Click here to find links to the ingredients I use in the recipe. Again, definitely buy locally when possible, but if you purchase online, using the links on my Supplies page will help me keep helping you and others with your succulent and cacti care needs. So thank you!
Succulents thrive in bright indirect/filtered light. Most want at least 8 hours a day, but some do well with less time and more shade, like Haworthia, Aloes, and Euphorbia.
Full sun: Six or more hours of unfiltered sunlight per day. This is intense and coupled with high heat, most succulents will be at risk for sun damage and overheating.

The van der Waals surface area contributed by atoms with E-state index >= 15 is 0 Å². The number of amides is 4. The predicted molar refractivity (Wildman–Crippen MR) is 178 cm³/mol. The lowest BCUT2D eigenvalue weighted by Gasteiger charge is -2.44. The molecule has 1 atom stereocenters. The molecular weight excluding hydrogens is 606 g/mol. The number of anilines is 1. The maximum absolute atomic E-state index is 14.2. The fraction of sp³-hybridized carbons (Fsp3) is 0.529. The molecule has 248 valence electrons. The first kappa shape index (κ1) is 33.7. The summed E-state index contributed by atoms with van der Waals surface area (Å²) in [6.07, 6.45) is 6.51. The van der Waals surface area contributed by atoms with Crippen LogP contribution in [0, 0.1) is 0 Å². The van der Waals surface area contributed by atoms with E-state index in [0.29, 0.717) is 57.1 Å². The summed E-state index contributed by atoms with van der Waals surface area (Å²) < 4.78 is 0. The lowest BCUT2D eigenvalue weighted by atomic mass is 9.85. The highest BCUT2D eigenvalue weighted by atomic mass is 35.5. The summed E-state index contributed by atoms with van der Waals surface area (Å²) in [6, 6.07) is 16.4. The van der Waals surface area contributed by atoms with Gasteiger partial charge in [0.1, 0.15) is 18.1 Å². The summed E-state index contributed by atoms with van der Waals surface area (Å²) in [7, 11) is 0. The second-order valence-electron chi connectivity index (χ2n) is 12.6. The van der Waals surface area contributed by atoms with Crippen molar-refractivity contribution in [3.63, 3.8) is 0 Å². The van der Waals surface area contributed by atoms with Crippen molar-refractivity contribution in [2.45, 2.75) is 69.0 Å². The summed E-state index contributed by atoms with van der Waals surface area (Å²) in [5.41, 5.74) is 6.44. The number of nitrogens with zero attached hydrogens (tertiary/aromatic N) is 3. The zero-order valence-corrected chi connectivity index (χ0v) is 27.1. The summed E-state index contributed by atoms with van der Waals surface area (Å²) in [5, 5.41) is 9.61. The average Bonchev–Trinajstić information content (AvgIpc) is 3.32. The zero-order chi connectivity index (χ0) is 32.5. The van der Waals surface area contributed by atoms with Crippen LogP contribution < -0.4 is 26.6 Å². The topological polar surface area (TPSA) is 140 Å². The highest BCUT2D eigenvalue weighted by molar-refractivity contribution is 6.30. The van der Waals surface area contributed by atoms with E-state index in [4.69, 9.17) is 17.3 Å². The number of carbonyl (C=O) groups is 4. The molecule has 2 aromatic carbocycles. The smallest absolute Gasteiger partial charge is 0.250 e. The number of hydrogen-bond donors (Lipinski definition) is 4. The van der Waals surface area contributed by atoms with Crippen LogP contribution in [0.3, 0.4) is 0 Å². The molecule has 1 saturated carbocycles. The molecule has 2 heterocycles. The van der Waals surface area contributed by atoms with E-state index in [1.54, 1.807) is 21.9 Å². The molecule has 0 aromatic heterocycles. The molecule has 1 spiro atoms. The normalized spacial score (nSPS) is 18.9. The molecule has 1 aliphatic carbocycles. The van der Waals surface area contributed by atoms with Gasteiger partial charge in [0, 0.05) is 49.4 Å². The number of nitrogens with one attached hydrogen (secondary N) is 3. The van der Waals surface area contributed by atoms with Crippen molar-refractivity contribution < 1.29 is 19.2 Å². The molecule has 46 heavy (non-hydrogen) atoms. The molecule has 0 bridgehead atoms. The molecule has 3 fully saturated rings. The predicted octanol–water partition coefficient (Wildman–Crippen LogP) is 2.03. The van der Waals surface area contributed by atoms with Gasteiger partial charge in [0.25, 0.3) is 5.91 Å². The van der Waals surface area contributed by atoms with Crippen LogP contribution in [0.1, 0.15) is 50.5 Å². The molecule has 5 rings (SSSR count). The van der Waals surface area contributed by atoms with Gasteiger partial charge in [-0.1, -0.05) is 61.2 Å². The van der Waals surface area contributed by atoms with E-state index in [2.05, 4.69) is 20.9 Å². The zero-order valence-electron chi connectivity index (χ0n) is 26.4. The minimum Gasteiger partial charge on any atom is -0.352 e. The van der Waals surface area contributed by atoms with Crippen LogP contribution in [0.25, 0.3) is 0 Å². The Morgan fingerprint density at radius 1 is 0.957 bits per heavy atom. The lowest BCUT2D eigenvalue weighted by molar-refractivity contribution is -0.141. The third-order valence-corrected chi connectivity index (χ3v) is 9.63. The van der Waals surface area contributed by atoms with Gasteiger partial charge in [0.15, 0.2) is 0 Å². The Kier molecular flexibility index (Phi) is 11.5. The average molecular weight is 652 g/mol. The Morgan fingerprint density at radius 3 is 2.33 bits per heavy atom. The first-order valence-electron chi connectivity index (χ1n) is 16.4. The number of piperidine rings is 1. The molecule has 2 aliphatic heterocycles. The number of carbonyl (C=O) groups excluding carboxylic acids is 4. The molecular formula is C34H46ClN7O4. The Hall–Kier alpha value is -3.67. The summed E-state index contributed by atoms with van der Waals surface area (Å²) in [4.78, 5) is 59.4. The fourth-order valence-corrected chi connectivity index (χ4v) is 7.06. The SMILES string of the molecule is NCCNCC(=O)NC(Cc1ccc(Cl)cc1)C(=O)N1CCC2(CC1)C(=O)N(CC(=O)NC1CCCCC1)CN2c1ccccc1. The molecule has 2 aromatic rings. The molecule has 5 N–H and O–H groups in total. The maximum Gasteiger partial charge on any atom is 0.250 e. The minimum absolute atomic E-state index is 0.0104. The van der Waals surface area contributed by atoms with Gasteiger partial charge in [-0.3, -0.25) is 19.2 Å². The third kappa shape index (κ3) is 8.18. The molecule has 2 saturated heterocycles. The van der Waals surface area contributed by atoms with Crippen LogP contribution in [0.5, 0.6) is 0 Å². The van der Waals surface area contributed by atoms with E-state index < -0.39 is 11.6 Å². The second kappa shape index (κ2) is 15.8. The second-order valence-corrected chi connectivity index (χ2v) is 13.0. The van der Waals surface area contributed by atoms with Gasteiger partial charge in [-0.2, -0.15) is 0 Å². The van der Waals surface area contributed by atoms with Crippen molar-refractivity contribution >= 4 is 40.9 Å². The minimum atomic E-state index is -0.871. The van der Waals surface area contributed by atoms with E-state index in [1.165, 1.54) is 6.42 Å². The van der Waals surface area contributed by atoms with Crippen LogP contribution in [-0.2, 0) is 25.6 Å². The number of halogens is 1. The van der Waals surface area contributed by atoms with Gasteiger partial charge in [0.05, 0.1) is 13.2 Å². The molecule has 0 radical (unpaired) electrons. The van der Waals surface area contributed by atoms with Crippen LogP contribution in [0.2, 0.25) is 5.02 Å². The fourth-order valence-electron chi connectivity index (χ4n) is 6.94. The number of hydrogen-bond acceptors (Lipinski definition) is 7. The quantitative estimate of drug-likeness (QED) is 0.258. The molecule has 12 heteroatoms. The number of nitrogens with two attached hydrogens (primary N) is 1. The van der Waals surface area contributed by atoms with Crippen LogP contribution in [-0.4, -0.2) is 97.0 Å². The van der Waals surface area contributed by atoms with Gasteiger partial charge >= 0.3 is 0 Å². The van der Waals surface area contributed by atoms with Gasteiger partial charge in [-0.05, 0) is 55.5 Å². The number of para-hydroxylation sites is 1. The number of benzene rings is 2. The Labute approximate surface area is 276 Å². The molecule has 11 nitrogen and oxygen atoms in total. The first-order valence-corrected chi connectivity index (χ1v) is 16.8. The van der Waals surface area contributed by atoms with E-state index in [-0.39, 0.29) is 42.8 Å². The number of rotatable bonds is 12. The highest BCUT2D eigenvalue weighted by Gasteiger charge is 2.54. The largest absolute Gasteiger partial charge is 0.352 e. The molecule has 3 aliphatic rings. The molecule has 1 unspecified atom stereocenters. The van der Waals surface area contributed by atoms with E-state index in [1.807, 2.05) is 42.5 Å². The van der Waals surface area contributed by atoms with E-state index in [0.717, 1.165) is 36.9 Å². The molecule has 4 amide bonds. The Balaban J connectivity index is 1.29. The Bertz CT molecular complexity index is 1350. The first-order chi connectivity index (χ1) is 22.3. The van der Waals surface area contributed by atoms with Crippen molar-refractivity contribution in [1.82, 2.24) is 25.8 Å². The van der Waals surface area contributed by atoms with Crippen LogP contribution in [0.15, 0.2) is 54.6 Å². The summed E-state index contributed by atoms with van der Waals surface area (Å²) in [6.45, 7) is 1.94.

Bright indirect/filtered light: The ideal middle ground for most sun loving succulents and cacti.
Partial sun: Four to six hours of unfiltered sunlight per day, towards the high end if filtered or indirect.
Partial shade: Two to four hours of filtered/indirect sunlight per day.
Shade/Full shade: Less than four hours of unfiltered sunlight per day. (Don’t get excited—there aren’t very many sucs that will do well in the shade. I know, I know.)
Never pot in containers without drainage holes unless it’s a very temporary arrangement. Definitely don’t water pots that don’t allow the water to flow through the bottom. Be mindful of pots left in saucers where excess water could be standing after watering.
Unglazed terracotta clay pots are ideal for keeping succulents as the material is highly porous which means soil dries more quickly than glazed or painted clay. As long as your pots have ample drainage holes and fast draining dirt, you can pot in a variety of containers, but the risk of rot is increased when using glass, metal, and plastic pots so keep an eye out.